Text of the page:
Here we go again.

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Do Republicans Really Want Bush or Romney?

Jonathan Bernstein is a Bloomberg View columnist. He taught political science at the University of Texas at San Antonio and DePauw University and wrote A Plain Blog About Politics.
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The last time I considered the possibility of Mitt Romney 2016, I said he technically counts as a viable candidate, but realistically it just isn’t going to happen. Romney managed to get everyone’s attention on Friday by yawning and stretching in the direction of another White House run, but I’m not changing my mind. At least not yet.

The Prospect's Paul Waldman, who takes Romney ’16 a lot more seriously, makes the case for what Romney may be thinking. Waldman points out that all presidential candidates are incredibly ambitious and that Romney is almost certainly hearing from everyone around him about how he'd be a better contender than anyone else. He may believe that if he can polish off Jeb Bush, he’ll be able to mop up the others the way he mopped up Newt Gingrich, Michele Bachmann and Rick Santorum in 2012.

One way to look at what Romney and Bush have been up to the last couple of years is as a kind of shadowboxing contest where each tries to establish himself as a serious candidate to persuade the other to drop out. The assumption is that whichever of these presumed heavyweights runs will have an easy path to the nomination.

It’s possible they are correct. Republican party actors might be so desperate for a recognizable order to the campaign and familiar names that they will simply flock to Bush or Romney. But it’s at least as likely that real enthusiasm for Romney in particular, and perhaps for Bush as well, doesn’t extend far beyond their relatively small circle of loyalists, and that most party actors -- politicians, campaign and governing professionals, donors and activists, party officials and staff, party-aligned interest groups and media -- are more than ready to move on.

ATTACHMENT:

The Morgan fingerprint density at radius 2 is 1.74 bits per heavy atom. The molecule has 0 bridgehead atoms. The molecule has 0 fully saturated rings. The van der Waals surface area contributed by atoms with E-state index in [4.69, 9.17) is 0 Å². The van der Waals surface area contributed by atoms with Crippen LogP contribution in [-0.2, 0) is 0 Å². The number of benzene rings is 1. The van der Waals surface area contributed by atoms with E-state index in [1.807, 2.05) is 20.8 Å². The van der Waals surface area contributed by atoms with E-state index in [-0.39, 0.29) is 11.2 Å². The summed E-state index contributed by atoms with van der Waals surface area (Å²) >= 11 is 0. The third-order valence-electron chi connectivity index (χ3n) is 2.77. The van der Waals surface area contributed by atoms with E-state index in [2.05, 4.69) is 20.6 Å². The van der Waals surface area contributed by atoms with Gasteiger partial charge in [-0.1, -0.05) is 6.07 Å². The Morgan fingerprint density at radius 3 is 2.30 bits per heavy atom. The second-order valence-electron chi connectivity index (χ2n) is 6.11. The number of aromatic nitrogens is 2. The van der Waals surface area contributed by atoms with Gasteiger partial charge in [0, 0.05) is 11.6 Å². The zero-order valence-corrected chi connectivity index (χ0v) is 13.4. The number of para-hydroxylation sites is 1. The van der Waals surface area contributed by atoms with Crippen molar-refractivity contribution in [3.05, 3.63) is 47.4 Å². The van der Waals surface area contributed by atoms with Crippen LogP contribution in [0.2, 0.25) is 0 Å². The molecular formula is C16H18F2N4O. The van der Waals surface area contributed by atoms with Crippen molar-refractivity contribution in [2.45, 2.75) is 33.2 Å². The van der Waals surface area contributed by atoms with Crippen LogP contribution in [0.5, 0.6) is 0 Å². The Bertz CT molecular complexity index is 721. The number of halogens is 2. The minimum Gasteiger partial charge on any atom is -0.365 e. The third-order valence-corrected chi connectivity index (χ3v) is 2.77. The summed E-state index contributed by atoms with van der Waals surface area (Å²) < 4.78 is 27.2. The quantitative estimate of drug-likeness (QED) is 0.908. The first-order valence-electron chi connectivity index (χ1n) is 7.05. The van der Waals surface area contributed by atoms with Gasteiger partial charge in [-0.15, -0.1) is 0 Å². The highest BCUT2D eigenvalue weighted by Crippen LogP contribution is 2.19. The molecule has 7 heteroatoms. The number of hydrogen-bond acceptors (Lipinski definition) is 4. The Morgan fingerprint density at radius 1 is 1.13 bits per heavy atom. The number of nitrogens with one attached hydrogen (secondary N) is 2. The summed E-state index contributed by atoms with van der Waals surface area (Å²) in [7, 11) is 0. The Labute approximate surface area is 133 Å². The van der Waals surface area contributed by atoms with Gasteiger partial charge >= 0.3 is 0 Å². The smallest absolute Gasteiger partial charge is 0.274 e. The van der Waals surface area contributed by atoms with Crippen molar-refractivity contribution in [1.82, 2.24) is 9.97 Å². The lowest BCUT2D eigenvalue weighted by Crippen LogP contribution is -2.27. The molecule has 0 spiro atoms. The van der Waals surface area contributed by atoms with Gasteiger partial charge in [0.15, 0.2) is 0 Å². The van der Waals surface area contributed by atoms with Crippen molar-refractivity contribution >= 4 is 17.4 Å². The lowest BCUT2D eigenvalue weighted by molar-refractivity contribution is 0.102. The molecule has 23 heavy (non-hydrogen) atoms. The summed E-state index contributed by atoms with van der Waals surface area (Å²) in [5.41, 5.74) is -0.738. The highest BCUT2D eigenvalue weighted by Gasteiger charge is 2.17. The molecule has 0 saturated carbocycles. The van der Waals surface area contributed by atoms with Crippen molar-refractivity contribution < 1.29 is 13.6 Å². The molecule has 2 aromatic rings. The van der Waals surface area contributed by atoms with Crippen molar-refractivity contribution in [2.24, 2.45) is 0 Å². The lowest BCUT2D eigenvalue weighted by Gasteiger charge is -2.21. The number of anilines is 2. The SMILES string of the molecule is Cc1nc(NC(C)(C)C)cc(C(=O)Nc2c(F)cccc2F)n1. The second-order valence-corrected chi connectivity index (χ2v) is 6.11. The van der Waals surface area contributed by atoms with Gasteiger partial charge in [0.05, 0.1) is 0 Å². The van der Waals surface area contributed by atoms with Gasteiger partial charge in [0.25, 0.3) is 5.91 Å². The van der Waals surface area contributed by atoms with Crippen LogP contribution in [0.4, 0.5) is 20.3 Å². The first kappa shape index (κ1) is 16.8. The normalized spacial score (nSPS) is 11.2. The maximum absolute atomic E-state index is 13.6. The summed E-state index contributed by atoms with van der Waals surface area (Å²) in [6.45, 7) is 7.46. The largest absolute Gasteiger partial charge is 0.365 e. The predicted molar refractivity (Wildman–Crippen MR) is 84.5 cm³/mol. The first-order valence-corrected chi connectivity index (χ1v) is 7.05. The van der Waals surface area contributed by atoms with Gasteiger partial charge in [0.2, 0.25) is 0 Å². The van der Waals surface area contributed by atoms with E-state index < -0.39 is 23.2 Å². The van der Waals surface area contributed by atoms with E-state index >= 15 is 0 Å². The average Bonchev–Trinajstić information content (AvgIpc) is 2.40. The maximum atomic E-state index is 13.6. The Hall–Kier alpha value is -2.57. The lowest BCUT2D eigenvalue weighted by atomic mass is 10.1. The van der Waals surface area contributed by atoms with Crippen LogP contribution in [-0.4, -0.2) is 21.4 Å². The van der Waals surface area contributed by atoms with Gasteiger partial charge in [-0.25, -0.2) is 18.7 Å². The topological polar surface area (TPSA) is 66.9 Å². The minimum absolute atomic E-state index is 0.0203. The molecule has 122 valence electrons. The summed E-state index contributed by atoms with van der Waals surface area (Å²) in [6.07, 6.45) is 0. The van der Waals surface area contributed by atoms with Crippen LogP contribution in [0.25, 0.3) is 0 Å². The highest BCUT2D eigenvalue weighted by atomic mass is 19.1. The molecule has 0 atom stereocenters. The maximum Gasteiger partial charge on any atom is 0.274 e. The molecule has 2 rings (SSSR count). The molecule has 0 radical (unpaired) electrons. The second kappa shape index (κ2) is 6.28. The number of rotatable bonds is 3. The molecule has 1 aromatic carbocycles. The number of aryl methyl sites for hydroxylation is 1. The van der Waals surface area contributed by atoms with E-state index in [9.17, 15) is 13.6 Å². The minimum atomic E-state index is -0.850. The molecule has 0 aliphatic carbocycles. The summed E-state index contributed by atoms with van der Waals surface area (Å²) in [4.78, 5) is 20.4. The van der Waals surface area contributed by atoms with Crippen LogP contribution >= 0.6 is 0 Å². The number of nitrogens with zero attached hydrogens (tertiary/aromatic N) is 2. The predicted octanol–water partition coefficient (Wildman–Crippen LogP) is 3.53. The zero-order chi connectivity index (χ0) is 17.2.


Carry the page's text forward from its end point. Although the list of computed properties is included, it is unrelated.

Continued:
Certainly, the potential candidates (running undeclared for now) -- Marco Rubio, Scott Walker, Mike Pence, John Kasich and perhaps a few others -- are a much more formidable bunch than the Herman Cains of 2012. (Returning candidate Mike Huckabee appears to be more formidable than Rick Santorum was in 2012; for that matter, Rick Perry 2016 might have his act together and be a more serious contender than Rick Perry 2012 was.)

What we need now is some reporting about what Republican party actors, especially the ones outside the Bush and Romney orbits, are thinking. While we've had indications that some big-money donors want a recognizable candidate right now, it isn't at all clear how deep that sentiment goes.

If Romney and Bush really are monopolizing resources, we should be seeing otherwise viable candidates begin to drop out of the race, as Rob Portman of Ohio already did back in early December. If we don't see others give up soon, then Romney and Bush are less formidable than some now believe – or else Republican party actors still aren’t convinced they are really in the race.

This column does not necessarily reflect the opinion of Bloomberg View's editorial board or Bloomberg LP, its owners and investors.

To contact the author on this story:
Jonathan Bernstein at jbernstein62@bloomberg.net

To contact the editor on this story:
Katy Roberts at kroberts29@bloomberg.net